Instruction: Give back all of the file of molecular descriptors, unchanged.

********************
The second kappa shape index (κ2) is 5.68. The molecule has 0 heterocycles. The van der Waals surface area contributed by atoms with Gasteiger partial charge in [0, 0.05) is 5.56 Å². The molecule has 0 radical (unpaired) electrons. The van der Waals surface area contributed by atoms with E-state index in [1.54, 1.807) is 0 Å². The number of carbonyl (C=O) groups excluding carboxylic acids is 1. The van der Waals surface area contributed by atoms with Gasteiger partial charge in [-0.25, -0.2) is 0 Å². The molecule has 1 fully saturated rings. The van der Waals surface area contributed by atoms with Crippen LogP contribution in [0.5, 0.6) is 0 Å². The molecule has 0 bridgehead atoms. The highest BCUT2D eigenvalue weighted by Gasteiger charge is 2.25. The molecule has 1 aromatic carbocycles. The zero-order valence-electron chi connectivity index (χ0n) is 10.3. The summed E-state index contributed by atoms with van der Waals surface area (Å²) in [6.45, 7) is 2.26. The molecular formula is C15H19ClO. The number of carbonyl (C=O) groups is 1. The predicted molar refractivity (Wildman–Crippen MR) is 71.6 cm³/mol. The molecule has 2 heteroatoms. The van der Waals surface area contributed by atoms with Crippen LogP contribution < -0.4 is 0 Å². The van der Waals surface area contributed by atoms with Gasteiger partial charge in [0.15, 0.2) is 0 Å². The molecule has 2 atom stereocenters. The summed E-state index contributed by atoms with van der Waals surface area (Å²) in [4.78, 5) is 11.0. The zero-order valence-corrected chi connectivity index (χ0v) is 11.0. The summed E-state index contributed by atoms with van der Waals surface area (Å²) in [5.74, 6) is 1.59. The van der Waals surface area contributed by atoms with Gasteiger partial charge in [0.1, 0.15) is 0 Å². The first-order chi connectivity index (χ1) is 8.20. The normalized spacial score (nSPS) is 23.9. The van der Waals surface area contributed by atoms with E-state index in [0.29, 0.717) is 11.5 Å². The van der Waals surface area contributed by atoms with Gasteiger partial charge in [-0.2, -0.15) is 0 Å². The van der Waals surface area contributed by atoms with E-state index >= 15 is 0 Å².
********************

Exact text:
The second kappa shape index (κ2) is 5.68. The molecule has 0 heterocycles. The van der Waals surface area contributed by atoms with Gasteiger partial charge in [0, 0.05) is 5.56 Å². The molecule has 0 radical (unpaired) electrons. The van der Waals surface area contributed by atoms with E-state index in [1.54, 1.807) is 0 Å². The number of carbonyl (C=O) groups excluding carboxylic acids is 1. The van der Waals surface area contributed by atoms with Gasteiger partial charge in [-0.25, -0.2) is 0 Å². The molecule has 1 fully saturated rings. The van der Waals surface area contributed by atoms with Crippen LogP contribution in [0.5, 0.6) is 0 Å². The molecule has 0 bridgehead atoms. The highest BCUT2D eigenvalue weighted by Gasteiger charge is 2.25. The molecule has 1 aromatic carbocycles. The zero-order valence-electron chi connectivity index (χ0n) is 10.3. The summed E-state index contributed by atoms with van der Waals surface area (Å²) in [6.45, 7) is 2.26. The molecular formula is C15H19ClO. The number of carbonyl (C=O) groups is 1. The predicted molar refractivity (Wildman–Crippen MR) is 71.6 cm³/mol. The molecule has 2 heteroatoms. The van der Waals surface area contributed by atoms with Crippen LogP contribution < -0.4 is 0 Å². The van der Waals surface area contributed by atoms with Gasteiger partial charge in [0.15, 0.2) is 0 Å². The molecule has 2 atom stereocenters. The summed E-state index contributed by atoms with van der Waals surface area (Å²) in [4.78, 5) is 11.0. The zero-order valence-corrected chi connectivity index (χ0v) is 11.0. The summed E-state index contributed by atoms with van der Waals surface area (Å²) in [5.74, 6) is 1.59. The van der Waals surface area contributed by atoms with Gasteiger partial charge in [0.1, 0.15) is 0 Å². The first-order chi connectivity index (χ1) is 8.20. The normalized spacial score (nSPS) is 23.9. The van der Waals surface area contributed by atoms with E-state index in [0.29, 0.717) is 11.5 Å². The van der Waals surface area contributed by atoms with Gasteiger partial charge in [-0.2, -0.15) is 0 Å². The van der Waals surface area contributed by atoms with E-state index >= 15 is 0 Å².